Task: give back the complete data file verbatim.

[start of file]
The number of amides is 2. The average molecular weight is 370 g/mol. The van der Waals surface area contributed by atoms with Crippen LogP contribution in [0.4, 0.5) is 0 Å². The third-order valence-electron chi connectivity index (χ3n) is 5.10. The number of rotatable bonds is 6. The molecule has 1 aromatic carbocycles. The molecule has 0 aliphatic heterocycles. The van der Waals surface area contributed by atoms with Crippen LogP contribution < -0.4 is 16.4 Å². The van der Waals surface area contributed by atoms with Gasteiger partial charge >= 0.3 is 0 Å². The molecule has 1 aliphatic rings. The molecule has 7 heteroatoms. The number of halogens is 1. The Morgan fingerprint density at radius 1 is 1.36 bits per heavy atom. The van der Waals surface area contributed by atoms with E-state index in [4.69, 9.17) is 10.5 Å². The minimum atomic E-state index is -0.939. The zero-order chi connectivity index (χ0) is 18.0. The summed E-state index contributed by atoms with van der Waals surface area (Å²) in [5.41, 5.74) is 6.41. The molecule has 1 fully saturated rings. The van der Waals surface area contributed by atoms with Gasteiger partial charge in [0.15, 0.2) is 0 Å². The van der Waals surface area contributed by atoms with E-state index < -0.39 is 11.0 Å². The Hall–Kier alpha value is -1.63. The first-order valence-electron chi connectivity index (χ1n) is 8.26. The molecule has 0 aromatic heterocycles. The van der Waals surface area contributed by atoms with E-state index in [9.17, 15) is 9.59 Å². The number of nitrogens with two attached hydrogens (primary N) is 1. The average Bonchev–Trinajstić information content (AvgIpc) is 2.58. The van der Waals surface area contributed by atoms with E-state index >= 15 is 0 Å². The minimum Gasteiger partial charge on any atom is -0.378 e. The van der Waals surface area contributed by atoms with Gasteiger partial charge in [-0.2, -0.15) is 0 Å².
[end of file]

The number of amides is 2. The average molecular weight is 370 g/mol. The van der Waals surface area contributed by atoms with Crippen LogP contribution in [0.4, 0.5) is 0 Å². The third-order valence-electron chi connectivity index (χ3n) is 5.10. The number of rotatable bonds is 6. The molecule has 1 aromatic carbocycles. The molecule has 0 aliphatic heterocycles. The van der Waals surface area contributed by atoms with Crippen LogP contribution < -0.4 is 16.4 Å². The van der Waals surface area contributed by atoms with Gasteiger partial charge >= 0.3 is 0 Å². The molecule has 1 aliphatic rings. The molecule has 7 heteroatoms. The number of halogens is 1. The Morgan fingerprint density at radius 1 is 1.36 bits per heavy atom. The van der Waals surface area contributed by atoms with E-state index in [4.69, 9.17) is 10.5 Å². The minimum atomic E-state index is -0.939. The zero-order chi connectivity index (χ0) is 18.0. The summed E-state index contributed by atoms with van der Waals surface area (Å²) in [5.41, 5.74) is 6.41. The molecule has 1 fully saturated rings. The van der Waals surface area contributed by atoms with Gasteiger partial charge in [0.15, 0.2) is 0 Å². The van der Waals surface area contributed by atoms with E-state index < -0.39 is 11.0 Å². The Hall–Kier alpha value is -1.63. The first-order valence-electron chi connectivity index (χ1n) is 8.26. The molecule has 0 aromatic heterocycles. The van der Waals surface area contributed by atoms with E-state index in [9.17, 15) is 9.59 Å². The number of nitrogens with two attached hydrogens (primary N) is 1. The average Bonchev–Trinajstić information content (AvgIpc) is 2.58. The van der Waals surface area contributed by atoms with E-state index >= 15 is 0 Å². The minimum Gasteiger partial charge on any atom is -0.378 e. The van der Waals surface area contributed by atoms with Gasteiger partial charge in [-0.2, -0.15) is 0 Å².